When she was growing up in Chapel Hill in the 1960s, Paula Craige didn’t give much thought to Silent Sam. As the chief of the division of cardiology at the UNC School of Medicine, her father was a prominent member of the university community. The Confederate monument was just part of the furniture of the campus, a focal point for student and townie gatherings.
On Tuesday night, Craige joined a crowd at Peace and Justice Plaza to celebrate the removal of the pedestal, a final remnant of the statue toppled by antiracists last August.
“It’s such a relief, as if a cancerous node had been removed,” Craige reflected. She said she had told fundraisers she wouldn’t donate a dime to the university as long as Silent Sam was still standing; now, it’s time for her to make a contribution.
Students and community allies mingled and conversed at the gathering. They ate pizza, danced to the Coup’s “The Guillotine” and listened to a couple speeches. It was a convivial gathering free of the tension that attended previous events marred by conflict with police and neo-Confederate monument supporters. Not that they were far away: From inside Graham Memorial Hall, officers monitored the patch of dirt and concrete underneath the vanished monument, and three neo-Confederate activists briefly circulated through the crowd at Peace and Justice Plaza handing out a flier emphasizing the connection between the Carolina nickname “Tar Heel” and Confederate soldiers.
But for the antiracists celebrating on Franklin Street, the term simply refers to students, faculty and staff at UNC-Chapel Hill.
“It’s a damn good day to be a Tar Heel,” said Michelle Brown, a member of the Class of 2018. “It took a long time to be able to say that, and it just felt good to say it. It kind of sucks to graduate before I could say that. Class of 2019: Congratulations, you can be proud to graduate as Tar Heels.”
Brown and others pointed out the obvious: Student activists made it happen; Chancellor Carol Folt’s order to remove the pedestal in the early morning hours of Tuesday while also announcing her resignation came only after she was backed into a corner by an increasingly disgruntled board of governors and continuing threats to student safety.
“The only reason that the chancellor buckled is because we put the pressure on her,” Brown said. “That’s what makes change happen. This was a community effort. And the TA strike, despite all the negative comments, it friggin’ worked, y’all. For everyone who supported us, keep supporting us. And Chancellor Folt, you took a long time, but damn, girl, you did it.”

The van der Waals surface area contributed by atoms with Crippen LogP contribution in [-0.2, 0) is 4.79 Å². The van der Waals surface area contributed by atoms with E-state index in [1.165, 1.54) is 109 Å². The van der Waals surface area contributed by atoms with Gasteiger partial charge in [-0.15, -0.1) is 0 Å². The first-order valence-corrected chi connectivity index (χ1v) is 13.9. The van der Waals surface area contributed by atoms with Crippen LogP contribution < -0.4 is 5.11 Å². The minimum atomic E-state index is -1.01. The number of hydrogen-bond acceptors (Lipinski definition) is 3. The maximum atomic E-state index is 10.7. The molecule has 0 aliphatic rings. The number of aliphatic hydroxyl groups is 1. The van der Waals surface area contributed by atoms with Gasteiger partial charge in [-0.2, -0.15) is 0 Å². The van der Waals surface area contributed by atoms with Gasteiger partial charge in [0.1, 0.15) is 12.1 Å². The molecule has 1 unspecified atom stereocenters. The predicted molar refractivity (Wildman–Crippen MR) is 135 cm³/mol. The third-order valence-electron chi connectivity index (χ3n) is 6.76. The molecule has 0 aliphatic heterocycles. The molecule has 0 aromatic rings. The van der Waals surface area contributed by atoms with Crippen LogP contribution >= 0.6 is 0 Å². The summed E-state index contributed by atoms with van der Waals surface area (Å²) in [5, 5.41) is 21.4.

If Folt’s belated decision to remove what one local judge called an “incendiary” symbol means that many students, alumni and Chapel Hill community members can again claim the institution with pride, for others the chancellor’s action represents a profound loss.
Gary Williamson, the founder of the neo-Confederate group Alamance County Taking Back Alamance County, or ACTBAC, was arrested early Tuesday morning after attempting to shiv a tire in the heavy machinery used to lift the pedestal from its base.
The next day he reflected on Facebook about how the events at UNC-Chapel Hill repeated a humiliation he experienced when he watched workers remove the Jefferson Davis statue overnight in New Orleans in May 2017.
“Only the few that want to destroy our country and history are pleased to see evil carried out,” Williamson wrote. “How do we stop it? We stand up and get fed up. Stop letting the few control the majority.”
For some white North Carolinians like Williamson, the removal of Confederate symbols represents the first step in a more sinister effort to “erase us completely,” as he wrote in another recent Facebook post. While ACTBAC avoids overt racial appeals, it’s not hard to read between the lines in statements such as, “We, true Southern people, can accept defeat, but giving up is never an option.”
For another kind of white North Carolinian, the removal of Silent Sam is a long overdue correction.
“It’s emblematic of the sweep across the country of consciousness about race and sex and class,” Paula Craige said. “It’s the kids toppling the old farts my dad’s age. And toppling me. They’re saying, ‘It’s time for you to get out of the way.’”
Raul Jimenez, 28, one of five people charged with misdemeanor riot for allegedly pulling Silent Sam from its base last August, stood outside the metal barricades surveying the bare ground with a sense of satisfaction. He’ll be in court in Hillsborough on Friday, as part of a group of about 20 antiracists who face a litany of charges related to the struggle over Silent Sam.
“This is a vindication for all those who have been charged,” Jimenez said. “It’s a vindication for the community that came together and took an action and altered everything around it. It shows people are saying no to white supremacy.”